Terry: Thanks for writing back. Thanks for your continued support too. The size of an audience didn't/doesn't matter to me much. What does matter is that I am really wanting to be there. For the last 10 years or so, my heart doesn't go big, bam, boom, over the thought of playing in clubs. I started when I was a teenager, in Newark , N.J.. Wilbert Harrison, of Kansas City fame, literally followed me down a sidewalk in his Cadillac, screaming at me to get in his car as I walked and played my harmonica. He had girls, champagne glasses on the dash, and almost crushed me into a building. He wanted me to play in his "comeback" band. I didn't know who he was, and was worried for my life. He kept holding up empty album covers from the 50's, screaming "boy get your ass in this car. My name is Wilbert Harrison, and I want your ass in my band." I got in and my life changed forever. I spent time with him playing from the elite Tramps Blues Club in NYC, to pot bellied stove dives that had no restrooms. You peed on the sawdust floor and the local hardcore wino would sweep it up twice a day and spread new dust for a free drink. I learned that beat he had and tuned it my own way. I also learned the 1 man band concept from him in those places. From there I lived with Louisiana Red on Long Island. I played around with him a lot. He turned me on to many great bluesmen like Lightnin, Sonny Terry, Champion Jack Dupree, Bo Didley, and others. Red moved to Europe and I continued to play the NYC/NJ scene. I soon left too, for Arizona and then Ca. In Ca I got to play with lots of guys like Sonny Rhodes, Cool Papa, Mississippi Johnny Waters, Frankie Lee, Mark Naftlan, Charlie Musselwhite, Johnny B Good, Troyce Keys and JJ Malone, and began a long friendship with Albert Collins. Through these years I played with them and had my own band. I would do my own thing and often back these guys up. A big guitar player from Norway heard me and brought us over for a tour. We ended up living in Brussels for 2 years. I played a lot of places over there and a lot of festivals with Louisiana Red. He is a great bluesman, and a great man. He inspired me more than any other. He still lives in Germany. He and Champion jack Dupree lived together there. I then moved back to the NYC area and then on to Austin for 11 years. The Austin scene is the best in the USA. I met countless great musicians there and the ego trips were way low compared to the other 20 or so cities I had tried to break into. We all shared food, equipment, housing, and food. OKC is a close second. That is one place I would go to play again in a second. When you saw us was Jimmy Carl Black playing drums? He was the drummer for Frank Zappa and the Mothers of Invention. He played with me for about 3 years. Those days are blurry. I didn't remember the club you saw us in until I read your article. Steve Ellis (do you know him?) recorded us at the Blue Note. He is a special person who I have lost touch with him. The reason I don't play in clubs anymore is based on priority I guess. The amount of time to get into a open mike out here is hours, and a club gig near impossible. In entertainment if you fade away, and hardly anyone knew of you to start with, equals a big no sale on the old cash register. Musicians and people like you kept me in gigs. Promoters and record labels told me to quit Spontobeat and I would be moving right up there with my friends. Who knows if that would have ever happened, but to tell you the truth I am glad it didn't. I probably wouldn't have found teaching. I have a lot of stuff recorded from solo to band, probably about 300 -90 minute cassette tapes worth- all different songs. If you are interested in a tape let me know and I will make you one. It gives me a reason to step back and reminisce in all the memories of those days. Yes, I miss the nights like you saw, but the day to day grind almost killed me, and for me to play out, because of what I do, requires about 100 times the effort it takes for a traditional approach. Now when people come over to eat and visit I perform. It feels as good as it ever did and I don't have to travel, can stop whenever I want, and get to sleep in my own bed. Thanks again for acknowledging me. That is what it is all about. You can use any of this stuff you want. Feel free to edit it. I just finished my Masters in Special Education and I am burnt on revising, it goes against Spontobeat(all of this is one take and mail it). You are way into music. Maybe you know of some of these guys. They are good friends that I have lost touch with since I left music and would love to reconnect with them. Evan Johns( my best musical buddy ) Michael Been- Of the Call-from your neck of the woods. I miss him Rich Minus- a Texas treasure Mike Vernon- Austin surf jazz guitar legend who often played bass with me The Reverb Brothers - I met them in OKC say hi to them for me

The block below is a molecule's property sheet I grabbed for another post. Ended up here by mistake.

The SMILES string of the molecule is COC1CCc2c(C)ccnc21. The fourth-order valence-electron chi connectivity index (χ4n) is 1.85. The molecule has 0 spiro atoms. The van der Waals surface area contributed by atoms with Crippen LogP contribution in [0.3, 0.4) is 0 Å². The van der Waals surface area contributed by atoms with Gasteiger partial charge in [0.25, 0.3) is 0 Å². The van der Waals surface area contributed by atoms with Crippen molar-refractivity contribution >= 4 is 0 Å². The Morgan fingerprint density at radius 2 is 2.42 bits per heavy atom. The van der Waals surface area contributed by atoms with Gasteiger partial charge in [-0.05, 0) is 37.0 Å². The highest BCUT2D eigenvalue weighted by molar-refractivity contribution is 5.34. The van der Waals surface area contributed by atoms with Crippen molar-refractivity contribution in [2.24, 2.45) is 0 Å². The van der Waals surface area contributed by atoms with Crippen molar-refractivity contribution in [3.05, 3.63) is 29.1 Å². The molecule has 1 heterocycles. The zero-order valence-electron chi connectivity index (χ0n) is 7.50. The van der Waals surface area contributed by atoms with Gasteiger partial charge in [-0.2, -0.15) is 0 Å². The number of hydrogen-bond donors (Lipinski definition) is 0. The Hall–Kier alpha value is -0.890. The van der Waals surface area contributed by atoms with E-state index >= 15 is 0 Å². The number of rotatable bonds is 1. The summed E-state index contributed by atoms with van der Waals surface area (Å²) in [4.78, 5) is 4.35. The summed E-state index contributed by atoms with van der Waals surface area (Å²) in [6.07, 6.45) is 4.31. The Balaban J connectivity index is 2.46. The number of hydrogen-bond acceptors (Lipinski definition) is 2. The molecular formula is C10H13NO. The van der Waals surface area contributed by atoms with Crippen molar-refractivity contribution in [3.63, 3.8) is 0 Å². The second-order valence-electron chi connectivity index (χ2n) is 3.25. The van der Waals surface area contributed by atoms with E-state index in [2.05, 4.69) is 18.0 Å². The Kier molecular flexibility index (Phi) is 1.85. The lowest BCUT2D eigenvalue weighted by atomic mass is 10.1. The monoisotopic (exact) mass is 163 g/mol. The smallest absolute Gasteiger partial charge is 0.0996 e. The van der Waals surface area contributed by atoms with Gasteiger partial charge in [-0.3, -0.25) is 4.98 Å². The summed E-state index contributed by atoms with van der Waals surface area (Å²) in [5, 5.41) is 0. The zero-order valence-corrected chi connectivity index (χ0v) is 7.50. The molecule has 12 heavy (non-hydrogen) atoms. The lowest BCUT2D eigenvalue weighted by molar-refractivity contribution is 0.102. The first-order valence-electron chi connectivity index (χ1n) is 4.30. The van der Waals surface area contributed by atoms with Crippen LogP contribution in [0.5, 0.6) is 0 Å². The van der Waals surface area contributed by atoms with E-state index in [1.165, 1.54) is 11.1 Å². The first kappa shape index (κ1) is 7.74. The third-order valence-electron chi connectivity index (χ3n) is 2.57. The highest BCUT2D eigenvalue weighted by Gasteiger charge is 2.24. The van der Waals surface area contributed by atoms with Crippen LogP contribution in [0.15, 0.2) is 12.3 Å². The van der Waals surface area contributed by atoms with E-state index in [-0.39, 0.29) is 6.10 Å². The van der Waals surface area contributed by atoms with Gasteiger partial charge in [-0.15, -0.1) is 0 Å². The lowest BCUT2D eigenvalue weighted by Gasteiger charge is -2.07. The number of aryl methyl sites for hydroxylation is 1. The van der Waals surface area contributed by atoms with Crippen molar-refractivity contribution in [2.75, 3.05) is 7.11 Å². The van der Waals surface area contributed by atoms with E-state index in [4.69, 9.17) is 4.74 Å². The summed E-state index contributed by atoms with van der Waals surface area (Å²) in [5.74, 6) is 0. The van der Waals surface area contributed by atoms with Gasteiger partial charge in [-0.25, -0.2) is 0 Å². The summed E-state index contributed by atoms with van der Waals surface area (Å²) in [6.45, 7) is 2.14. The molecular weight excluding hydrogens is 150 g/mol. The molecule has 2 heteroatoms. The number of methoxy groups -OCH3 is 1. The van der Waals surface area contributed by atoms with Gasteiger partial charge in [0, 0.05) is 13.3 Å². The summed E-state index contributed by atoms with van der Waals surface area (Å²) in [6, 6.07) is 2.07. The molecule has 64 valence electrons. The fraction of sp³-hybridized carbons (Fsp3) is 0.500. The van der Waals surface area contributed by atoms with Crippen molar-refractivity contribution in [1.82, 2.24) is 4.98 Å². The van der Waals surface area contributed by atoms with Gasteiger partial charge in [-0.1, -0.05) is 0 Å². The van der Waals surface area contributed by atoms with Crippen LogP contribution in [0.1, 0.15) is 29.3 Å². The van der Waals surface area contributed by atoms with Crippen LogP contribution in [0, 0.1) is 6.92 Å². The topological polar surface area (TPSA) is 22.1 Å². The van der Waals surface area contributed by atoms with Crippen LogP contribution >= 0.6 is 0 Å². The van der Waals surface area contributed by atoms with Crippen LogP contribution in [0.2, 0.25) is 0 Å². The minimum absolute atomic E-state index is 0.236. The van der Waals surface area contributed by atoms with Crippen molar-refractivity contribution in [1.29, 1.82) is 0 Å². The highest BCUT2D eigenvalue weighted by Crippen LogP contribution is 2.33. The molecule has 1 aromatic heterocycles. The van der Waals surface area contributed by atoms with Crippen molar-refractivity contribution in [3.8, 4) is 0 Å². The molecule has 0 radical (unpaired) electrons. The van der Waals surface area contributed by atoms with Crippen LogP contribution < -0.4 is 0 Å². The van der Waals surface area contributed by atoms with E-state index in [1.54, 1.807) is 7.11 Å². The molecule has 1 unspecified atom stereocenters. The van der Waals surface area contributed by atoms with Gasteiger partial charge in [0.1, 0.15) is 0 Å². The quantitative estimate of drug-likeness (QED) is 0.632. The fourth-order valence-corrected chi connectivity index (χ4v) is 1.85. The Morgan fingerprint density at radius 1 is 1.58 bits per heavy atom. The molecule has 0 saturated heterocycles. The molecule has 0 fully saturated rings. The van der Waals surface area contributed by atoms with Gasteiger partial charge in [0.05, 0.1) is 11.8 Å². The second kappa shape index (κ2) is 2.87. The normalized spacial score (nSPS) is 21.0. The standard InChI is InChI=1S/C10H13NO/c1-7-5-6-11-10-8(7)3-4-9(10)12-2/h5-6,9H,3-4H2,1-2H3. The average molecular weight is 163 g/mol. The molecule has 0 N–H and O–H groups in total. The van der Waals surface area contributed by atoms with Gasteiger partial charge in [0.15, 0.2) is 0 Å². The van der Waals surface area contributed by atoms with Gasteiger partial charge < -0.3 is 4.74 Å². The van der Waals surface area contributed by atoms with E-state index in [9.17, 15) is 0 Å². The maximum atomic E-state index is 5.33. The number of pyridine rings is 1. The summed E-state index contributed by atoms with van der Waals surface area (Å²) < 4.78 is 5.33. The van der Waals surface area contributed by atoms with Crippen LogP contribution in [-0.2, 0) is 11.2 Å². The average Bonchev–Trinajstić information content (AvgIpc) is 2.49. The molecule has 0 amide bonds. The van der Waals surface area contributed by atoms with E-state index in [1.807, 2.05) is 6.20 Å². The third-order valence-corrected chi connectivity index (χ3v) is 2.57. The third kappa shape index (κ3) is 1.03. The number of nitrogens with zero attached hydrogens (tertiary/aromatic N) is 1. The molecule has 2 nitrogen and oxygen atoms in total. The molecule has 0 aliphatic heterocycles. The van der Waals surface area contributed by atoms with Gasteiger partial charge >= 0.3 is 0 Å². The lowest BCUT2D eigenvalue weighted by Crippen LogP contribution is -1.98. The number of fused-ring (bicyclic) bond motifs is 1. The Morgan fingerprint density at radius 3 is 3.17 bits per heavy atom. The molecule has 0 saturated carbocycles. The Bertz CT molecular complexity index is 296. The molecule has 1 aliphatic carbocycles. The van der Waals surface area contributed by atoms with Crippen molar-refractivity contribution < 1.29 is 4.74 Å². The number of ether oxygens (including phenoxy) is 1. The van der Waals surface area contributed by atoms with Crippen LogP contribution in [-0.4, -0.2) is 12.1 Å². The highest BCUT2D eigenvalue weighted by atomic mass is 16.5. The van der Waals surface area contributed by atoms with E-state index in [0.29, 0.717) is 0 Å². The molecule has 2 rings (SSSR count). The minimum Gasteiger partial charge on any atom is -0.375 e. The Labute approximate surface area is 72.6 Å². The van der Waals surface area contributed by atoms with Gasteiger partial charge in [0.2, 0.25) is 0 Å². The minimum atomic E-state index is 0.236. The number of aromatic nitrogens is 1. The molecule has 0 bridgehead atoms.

Anyway, take care and keep up all that necessary work you are doing. People like me appreciate it big time! Walter

Check out Walter's Website (new as of July 2002):

Smiling With Hope Foundation